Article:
Teaching Tuesday: New Landscapes of Educational Environments

By Dr. Stacy Vaught, faculty

African-American female teacher laughs on young female student's laptop screen

The landscape of educational environments has recently taken on new shape. Teaching best practices, strategies for learning, and the modalities in which students are learning have all been changed. Educators face new challenges including using virtual platforms for teaching and learning new technological tools to aid in instructional presentation.

Technology has always been encouraged as a part of teaching best practices but the transition to virtual or blended learning environments created challenges for current educators. As a result, educators are seeking additional professional development to be more prepared to successfully teach students of all ages, learning abilities and needs.

Instructional Technology

The shift to a virtual learning platform has required the integration of online resources and tools to support individualized student learning. To be better equipped to teach in these forever changed learning environments, many educators are looking to extend their own learning through graduate programs.

The Master of Science in Instructional Technology program provides a solid foundation of theory applicable to integrate technology within education. This program exposes educators to standards, theories and models supporting technology within instruction, as well as ethical practices when using technology within the educational environment. Students learn about digital tools and new media that support educators in using technology for learning and teaching purposes. Educators are exposed to digital assessments and multimedia instructional strategies. A course exploring distance education that encourages experts to consider effectively using technology for educational development is also included.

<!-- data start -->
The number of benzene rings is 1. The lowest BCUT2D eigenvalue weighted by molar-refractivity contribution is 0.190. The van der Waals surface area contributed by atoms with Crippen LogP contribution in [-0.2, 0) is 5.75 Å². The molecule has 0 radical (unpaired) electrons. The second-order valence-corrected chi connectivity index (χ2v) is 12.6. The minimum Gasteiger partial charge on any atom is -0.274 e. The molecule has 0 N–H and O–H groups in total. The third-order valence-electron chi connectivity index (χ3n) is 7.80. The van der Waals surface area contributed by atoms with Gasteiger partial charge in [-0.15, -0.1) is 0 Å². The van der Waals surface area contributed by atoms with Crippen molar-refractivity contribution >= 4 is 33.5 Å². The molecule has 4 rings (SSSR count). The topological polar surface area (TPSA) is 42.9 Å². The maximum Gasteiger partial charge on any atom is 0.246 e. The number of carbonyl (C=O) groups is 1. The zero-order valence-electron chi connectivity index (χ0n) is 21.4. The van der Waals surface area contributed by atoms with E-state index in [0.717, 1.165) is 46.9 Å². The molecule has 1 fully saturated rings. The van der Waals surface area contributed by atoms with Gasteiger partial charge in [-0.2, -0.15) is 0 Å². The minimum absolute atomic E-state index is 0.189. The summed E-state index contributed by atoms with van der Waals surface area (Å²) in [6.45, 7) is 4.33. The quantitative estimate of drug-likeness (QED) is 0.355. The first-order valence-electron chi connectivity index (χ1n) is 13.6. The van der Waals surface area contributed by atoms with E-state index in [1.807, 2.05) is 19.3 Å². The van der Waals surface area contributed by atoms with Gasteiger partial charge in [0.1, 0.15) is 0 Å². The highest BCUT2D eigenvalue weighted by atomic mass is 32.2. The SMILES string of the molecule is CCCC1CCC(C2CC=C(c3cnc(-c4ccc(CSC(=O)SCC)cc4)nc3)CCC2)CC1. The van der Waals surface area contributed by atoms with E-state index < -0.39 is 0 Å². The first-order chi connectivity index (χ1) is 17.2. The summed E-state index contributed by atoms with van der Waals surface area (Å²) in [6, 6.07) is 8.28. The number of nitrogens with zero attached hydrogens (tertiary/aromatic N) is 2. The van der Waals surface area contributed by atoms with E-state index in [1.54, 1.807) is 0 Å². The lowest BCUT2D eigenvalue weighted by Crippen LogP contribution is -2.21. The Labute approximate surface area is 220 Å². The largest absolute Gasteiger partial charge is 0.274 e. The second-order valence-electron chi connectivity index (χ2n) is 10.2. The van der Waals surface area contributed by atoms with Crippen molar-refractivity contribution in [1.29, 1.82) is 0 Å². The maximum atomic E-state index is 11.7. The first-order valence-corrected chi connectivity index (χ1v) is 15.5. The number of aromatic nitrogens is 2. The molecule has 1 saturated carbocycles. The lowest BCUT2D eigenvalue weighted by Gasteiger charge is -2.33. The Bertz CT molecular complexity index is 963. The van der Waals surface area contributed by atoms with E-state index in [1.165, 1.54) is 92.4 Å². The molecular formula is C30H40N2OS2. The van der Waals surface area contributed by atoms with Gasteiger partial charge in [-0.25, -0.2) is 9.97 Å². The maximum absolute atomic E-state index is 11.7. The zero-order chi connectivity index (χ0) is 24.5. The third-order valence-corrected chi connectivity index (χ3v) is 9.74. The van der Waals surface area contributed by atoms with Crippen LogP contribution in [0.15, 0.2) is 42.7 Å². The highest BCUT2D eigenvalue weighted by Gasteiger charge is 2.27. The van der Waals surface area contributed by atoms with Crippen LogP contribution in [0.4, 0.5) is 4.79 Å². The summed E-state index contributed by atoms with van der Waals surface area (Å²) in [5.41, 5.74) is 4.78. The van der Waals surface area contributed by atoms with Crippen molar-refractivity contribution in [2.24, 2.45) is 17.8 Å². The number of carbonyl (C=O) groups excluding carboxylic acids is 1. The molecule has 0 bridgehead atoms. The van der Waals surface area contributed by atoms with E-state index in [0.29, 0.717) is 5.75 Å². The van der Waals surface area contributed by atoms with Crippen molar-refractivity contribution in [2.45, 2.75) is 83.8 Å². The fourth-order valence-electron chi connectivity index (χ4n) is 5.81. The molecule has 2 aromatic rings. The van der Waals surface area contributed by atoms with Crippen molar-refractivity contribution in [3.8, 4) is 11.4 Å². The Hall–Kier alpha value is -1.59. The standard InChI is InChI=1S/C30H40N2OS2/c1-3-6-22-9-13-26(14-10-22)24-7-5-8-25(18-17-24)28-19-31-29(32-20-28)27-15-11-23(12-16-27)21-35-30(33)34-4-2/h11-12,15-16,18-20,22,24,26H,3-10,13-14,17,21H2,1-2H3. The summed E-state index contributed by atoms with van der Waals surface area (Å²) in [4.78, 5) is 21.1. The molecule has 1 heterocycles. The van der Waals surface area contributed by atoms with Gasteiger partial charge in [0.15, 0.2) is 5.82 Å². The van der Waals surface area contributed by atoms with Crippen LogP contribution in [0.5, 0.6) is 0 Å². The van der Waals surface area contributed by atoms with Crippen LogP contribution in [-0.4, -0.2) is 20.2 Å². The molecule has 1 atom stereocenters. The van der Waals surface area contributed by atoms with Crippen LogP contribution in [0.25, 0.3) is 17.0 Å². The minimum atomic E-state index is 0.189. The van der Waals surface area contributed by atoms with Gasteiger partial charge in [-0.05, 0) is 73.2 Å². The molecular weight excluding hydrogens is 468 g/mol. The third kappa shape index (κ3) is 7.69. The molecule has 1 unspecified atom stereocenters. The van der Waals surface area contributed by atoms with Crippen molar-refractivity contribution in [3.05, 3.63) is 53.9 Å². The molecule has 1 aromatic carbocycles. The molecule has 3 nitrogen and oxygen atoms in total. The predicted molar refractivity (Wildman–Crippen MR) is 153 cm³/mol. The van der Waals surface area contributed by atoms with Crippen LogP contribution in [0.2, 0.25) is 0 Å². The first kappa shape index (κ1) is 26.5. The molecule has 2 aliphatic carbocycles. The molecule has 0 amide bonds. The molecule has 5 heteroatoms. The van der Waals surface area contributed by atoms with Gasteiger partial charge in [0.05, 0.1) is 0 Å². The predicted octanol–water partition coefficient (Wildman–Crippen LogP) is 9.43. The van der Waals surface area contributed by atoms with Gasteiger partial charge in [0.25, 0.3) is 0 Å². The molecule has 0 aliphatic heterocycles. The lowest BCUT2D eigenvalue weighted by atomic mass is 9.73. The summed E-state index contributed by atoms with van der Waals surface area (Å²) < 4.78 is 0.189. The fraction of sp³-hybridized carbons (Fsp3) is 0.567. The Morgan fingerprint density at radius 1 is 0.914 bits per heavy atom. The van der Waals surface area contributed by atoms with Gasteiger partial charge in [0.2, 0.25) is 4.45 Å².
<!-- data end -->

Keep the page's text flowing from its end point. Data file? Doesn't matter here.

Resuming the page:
Instructional Design

Educators need to be equipped with virtual tools to engage learners through the online platform. There are many external factors that can interfere with learning in a virtual platform including home environment, executive functioning skills and the lack of one-on-one support when needed. The online engagement, multimedia instructional strategies and methods, and real-world field experiences educators gain from the Master of Science in Instructional Design can lead the charge in shaping the landscape moving forward in the field of education. The end result is improving the experience for all learners.

Distance Learning

Another recent offering to support the change of landscape in the field of education is the Graduate Certification of Completion in Distance Learning. This certificate offers exposure to theories, models, virtual tools, assessments with technology, as well as distance learning methods for the practicing teacher. It provides the skills educators are seeking to be more equipped as a classroom teacher in the current educational environment.

The skills and strategies needed to be successful in the field of education are constantly changing. Educators continually need to adapt their practice to these changes in the field. Recent challenges with teaching in a new modality were unfamiliar to most certified teachers. It may not have been an easy transition for teachers, but they rose to the challenge and served the needs of students above their own. Both the master program and the graduate certificate are designed to encourage change, support change and prepare future educators to be successful — regardless of the learning environments of tomorrow.

Educators have accepting a calling to give to others. They work hard to provide the most productive learning experience for all students. Recent changes in the educational landscape are not viewed as obstacles, but rather as hurdles that we can grow from and to find ways to fight harder for the future of our students.

Want more? Check out all of the articles from Teaching Tuesday and return each week for a new post. Learn more about Grand Canyon University’s College of Education and our degree programs and join in our efforts to elevate the education profession.

The views and opinions expressed in this article are those of the author’s and do not necessarily reflect the official policy or position of Grand Canyon University. Any sources cited were accurate as of the publish date.

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